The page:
Houses Of Parliament
The Houses of Parliament remain a very important part of England’s political affairs and, indeed, those of the entire United Kingdom (which comprises England, Scotland, Wales and Northern Ireland). When the Parliament of the United Kingdom meets, it is done in either the House of Lords or the House of Commons, making up the official Houses of Parliament. The opulent Westminster Palace (as the Houses are also known) is located in the heart of London, on the banks of the River Thames, creating a gorgeous spectacle for locals and visitors. It is also right next to Big Ben and close to Westminster Abbey.
Big Ben - Houses of Parliament early morning sky
After hasty plans to reconstruct and rebuild the Westminster Palace, the parliamentary chambers were ready by February 1835. There was enormous competition over who would rebuild the Houses of Parliament and, out of 97 proposals, Charles Berry was the successful candidate. He chose an ornate Gothic style, which has proven to create an unforgettable spectacle along the Thames. Augustus Pugin was responsible for the plush interiors. Today, the Houses of Parliament are listed as a Grade I building (since 1970) and are part of a World Heritage Site, as deemed by UNESCO in 1987.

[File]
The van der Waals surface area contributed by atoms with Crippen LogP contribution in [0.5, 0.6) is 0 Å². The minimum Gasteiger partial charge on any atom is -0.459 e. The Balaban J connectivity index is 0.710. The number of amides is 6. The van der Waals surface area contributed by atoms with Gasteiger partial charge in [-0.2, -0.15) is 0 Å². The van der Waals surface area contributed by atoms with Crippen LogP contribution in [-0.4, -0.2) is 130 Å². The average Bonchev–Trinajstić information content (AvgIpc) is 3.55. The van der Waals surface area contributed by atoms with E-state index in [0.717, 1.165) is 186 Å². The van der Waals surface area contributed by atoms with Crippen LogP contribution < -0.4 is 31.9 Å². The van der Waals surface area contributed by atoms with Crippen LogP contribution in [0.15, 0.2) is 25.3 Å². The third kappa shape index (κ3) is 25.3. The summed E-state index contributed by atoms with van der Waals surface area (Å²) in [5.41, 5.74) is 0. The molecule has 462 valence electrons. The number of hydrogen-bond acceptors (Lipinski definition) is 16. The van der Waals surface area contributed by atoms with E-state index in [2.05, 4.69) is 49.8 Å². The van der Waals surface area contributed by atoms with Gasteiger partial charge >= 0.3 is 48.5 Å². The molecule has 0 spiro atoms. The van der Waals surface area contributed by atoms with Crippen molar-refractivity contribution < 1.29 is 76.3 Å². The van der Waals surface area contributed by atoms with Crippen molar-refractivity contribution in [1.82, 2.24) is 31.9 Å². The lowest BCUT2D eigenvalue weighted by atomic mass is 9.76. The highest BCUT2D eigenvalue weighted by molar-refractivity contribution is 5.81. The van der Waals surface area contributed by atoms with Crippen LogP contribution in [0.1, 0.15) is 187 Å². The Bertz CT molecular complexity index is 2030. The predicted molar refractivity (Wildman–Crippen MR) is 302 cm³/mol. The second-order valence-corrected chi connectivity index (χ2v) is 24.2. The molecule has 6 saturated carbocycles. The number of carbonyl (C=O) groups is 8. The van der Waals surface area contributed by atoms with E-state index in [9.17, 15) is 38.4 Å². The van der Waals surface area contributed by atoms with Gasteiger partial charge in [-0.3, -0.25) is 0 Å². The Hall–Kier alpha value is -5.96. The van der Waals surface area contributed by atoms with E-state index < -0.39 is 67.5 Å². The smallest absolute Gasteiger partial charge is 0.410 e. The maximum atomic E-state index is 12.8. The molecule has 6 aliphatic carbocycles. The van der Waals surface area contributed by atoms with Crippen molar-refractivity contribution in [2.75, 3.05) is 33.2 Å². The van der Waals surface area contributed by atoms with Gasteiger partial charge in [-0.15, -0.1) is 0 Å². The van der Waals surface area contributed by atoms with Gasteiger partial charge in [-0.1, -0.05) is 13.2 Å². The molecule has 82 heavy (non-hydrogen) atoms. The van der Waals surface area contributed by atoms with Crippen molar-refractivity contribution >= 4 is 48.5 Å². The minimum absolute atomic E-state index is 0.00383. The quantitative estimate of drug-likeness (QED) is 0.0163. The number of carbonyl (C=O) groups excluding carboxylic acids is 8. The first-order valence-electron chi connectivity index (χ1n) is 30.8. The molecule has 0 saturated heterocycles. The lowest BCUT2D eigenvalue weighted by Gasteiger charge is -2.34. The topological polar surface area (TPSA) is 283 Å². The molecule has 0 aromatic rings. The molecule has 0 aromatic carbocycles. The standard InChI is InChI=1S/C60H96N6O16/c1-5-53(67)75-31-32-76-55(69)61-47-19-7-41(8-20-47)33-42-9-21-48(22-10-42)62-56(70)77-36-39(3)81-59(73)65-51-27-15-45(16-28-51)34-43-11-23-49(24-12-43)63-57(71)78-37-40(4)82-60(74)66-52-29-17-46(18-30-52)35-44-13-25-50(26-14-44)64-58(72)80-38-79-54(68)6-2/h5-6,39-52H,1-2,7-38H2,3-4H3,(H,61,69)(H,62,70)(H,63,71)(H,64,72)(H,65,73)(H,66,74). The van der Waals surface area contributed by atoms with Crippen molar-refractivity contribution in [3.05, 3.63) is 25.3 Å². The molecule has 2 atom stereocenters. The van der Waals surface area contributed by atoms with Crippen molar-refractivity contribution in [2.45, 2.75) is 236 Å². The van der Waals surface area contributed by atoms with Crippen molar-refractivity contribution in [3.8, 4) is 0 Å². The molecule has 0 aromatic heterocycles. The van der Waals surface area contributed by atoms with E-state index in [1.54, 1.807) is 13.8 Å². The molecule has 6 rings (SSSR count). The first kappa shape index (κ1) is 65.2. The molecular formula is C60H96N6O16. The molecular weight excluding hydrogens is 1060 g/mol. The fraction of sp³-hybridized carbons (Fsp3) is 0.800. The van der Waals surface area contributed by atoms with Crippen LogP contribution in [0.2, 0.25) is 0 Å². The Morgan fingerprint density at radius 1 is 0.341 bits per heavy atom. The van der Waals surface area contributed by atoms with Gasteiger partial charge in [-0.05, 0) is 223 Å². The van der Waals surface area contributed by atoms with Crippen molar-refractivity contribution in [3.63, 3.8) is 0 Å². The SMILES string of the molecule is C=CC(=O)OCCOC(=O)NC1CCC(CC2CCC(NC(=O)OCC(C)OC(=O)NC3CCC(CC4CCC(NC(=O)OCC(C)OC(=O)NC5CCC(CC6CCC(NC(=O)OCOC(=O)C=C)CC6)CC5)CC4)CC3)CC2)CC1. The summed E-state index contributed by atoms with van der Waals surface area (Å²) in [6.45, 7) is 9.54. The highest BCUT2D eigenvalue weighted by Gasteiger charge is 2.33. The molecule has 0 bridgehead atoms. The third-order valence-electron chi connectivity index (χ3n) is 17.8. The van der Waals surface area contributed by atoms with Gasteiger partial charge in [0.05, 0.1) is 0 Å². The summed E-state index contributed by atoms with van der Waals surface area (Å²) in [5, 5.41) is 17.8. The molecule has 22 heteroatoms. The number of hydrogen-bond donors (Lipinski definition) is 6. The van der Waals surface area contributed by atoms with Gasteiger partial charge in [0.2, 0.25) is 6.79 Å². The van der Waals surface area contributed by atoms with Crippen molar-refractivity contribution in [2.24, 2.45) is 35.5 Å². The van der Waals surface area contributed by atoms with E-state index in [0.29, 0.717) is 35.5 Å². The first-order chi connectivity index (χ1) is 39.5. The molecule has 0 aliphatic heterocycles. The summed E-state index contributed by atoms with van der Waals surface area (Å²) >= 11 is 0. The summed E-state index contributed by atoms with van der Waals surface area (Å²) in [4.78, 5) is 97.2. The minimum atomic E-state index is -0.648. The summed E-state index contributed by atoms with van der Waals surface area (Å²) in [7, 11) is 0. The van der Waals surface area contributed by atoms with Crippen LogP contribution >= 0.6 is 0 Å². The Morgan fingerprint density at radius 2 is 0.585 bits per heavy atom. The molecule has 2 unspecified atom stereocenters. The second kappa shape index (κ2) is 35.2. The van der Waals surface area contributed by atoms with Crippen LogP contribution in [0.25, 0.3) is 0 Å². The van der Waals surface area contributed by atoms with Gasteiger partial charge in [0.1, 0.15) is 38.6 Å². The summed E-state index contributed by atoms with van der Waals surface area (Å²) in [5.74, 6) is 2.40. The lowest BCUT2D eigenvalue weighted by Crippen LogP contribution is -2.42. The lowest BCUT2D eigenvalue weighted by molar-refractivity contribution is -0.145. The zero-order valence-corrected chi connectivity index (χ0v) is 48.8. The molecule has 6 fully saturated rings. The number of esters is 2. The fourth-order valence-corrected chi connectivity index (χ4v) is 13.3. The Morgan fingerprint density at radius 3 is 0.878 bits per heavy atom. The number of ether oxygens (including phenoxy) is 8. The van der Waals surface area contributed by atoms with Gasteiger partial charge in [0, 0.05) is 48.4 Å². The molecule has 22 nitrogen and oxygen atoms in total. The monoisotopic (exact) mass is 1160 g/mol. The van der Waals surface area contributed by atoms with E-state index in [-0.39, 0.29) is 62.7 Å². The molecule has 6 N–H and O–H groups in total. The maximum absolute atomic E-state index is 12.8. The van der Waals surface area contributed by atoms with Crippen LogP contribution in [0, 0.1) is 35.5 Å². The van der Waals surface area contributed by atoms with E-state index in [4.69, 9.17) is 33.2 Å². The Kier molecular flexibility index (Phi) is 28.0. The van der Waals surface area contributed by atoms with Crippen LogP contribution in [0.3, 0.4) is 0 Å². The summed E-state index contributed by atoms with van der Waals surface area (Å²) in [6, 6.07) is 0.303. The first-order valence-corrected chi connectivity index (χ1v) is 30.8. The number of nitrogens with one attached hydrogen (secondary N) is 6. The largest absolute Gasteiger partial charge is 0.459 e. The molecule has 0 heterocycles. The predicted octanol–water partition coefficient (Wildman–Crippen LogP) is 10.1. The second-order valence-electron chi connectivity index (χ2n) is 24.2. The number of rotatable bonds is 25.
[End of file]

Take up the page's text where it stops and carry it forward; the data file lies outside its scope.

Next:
The grounds of Westminster Palace are characterised by several smaller gardens, which are closed to the public, providing a private retreat for parliamentarians. The College Green is another of the Houses of Parliament’s gardens which is commonly used for television interviews. Inside, the building has 1 100 rooms, four storeys, 100 staircases and 4.8 kilometres (or three miles) of passageways.
Because these buildings and the Clock Tower are such an iconic part of English tourism, they are frequented by national and international visitors all through the year. For residents of any of the countries making up the United Kingdom, access is granted by their local member of parliament. For these ones, guided tours are conducted. Alternatively, visitors can queue to get in, but access is very limited and there is no guarantee of success.
For more information, please view: http://www.parliament.uk/about/living-heritage/building/